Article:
I HAVE to admit that I was not particularly excited by the prospect of the Commonwealth Games before it got under way.

In many ways, it seems a very antiquated event, a throwback to the days of the British Empire, while the quality of competition is quite varied.

In some sports, like track cycling, winning at the Commonwealth Games is very nearly as hard as winning a global title as the main two nations, Britain and Australia, are both involved.

In others, it’s not so strong, with athletics in particular suffering due to the absence of the USA.

As a result, it’s not a competition that all athletes take seriously. Jessica Ennis-Hill chose this year to have a baby and the top Jamaican sprinters, including Usain Bolt, failed to run in the 100m, while only Mo Farah will know whether he would have run had it been the Olympics.

Speaking to a friend before the Games, we were of the opinion that the event had probably run its course, but watching Aaron Harris in the triathlon last week showed me what it is all about.

Harris has been around for years, but has been something of a journeyman athlete, finishing consistently in the top 30 in global events, without really making a name for himself.

To be honest, I had almost forgotten about him before he had been selected for the English team, but at 26, he seems to have really upped his game.

Top-10 finishes in two World Triathlon Series events earned him a somewhat unexpected call-up, but he made the most of it, finishing sixth to raise his profile considerably.

It may be that Harris continues to put in solid performances on the triathlon circuit, but he may also be able to use his exposure in Glasgow to raise some sponsorship, or kick on to the next level thanks to the experience.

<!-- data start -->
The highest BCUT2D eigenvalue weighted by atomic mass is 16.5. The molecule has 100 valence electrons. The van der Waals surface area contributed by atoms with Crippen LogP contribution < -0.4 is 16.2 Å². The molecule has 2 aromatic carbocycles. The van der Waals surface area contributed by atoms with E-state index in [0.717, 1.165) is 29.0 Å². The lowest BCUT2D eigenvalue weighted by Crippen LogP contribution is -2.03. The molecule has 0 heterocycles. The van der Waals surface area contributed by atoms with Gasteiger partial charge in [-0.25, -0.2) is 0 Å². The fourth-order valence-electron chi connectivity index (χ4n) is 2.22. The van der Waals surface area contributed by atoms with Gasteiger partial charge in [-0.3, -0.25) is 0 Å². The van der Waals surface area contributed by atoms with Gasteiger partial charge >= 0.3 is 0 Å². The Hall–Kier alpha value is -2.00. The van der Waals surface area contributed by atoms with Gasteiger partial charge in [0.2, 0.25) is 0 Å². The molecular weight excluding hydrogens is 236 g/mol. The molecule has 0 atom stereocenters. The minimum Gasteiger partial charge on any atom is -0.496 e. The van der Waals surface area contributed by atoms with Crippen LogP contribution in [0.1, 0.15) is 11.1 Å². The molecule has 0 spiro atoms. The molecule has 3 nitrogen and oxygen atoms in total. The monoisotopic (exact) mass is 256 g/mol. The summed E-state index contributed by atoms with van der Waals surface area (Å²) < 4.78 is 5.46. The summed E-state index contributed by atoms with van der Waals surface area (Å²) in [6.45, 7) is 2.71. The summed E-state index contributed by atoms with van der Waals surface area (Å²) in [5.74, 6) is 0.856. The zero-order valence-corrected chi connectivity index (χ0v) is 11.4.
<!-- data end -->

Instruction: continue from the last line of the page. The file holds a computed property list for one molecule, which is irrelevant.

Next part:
I’m sure there are similar stories in other sports across the Games, and everybody seems to be enjoying it, so long may they continue.

Basingstoke Gazette:

AS A CHELSEA supporter, I am becoming increasingly frustrated with the way the club seems unable to nurture young talent.

There are undoubtedly excellent young players at the club, but they never seem to be able to force their way into the first team.

Some of them have undoubtedly been good enough to do so, just look at what Daniel Sturridge has achieved since he joined Liverpool, for example.

A year ago, when Romelu Lukaku was sent out on loan for a second year running, I told a friend that I was worried he would become the next Sturridge. A talented youngster never given a chance, farmed out on loan and eventually sold to another club, where he goes on to do really well.

At least part of that premonition has come true, with Lukaku joining Everton yesterday. While £25million is a good deal for Chelsea, giving them a decent profit, I think he could have been given more of a chance at Stamford Bridge.

Last season, Jose Mourinho was crying out for a striker. Lukaku scored 15 goals for Everton. It just doesn’t make any sense.

Chelsea won the FA Youth Cup a couple of years ago, but how many of that team will ever become regulars? If recent history is anything to go by, it might be a big, fat zero.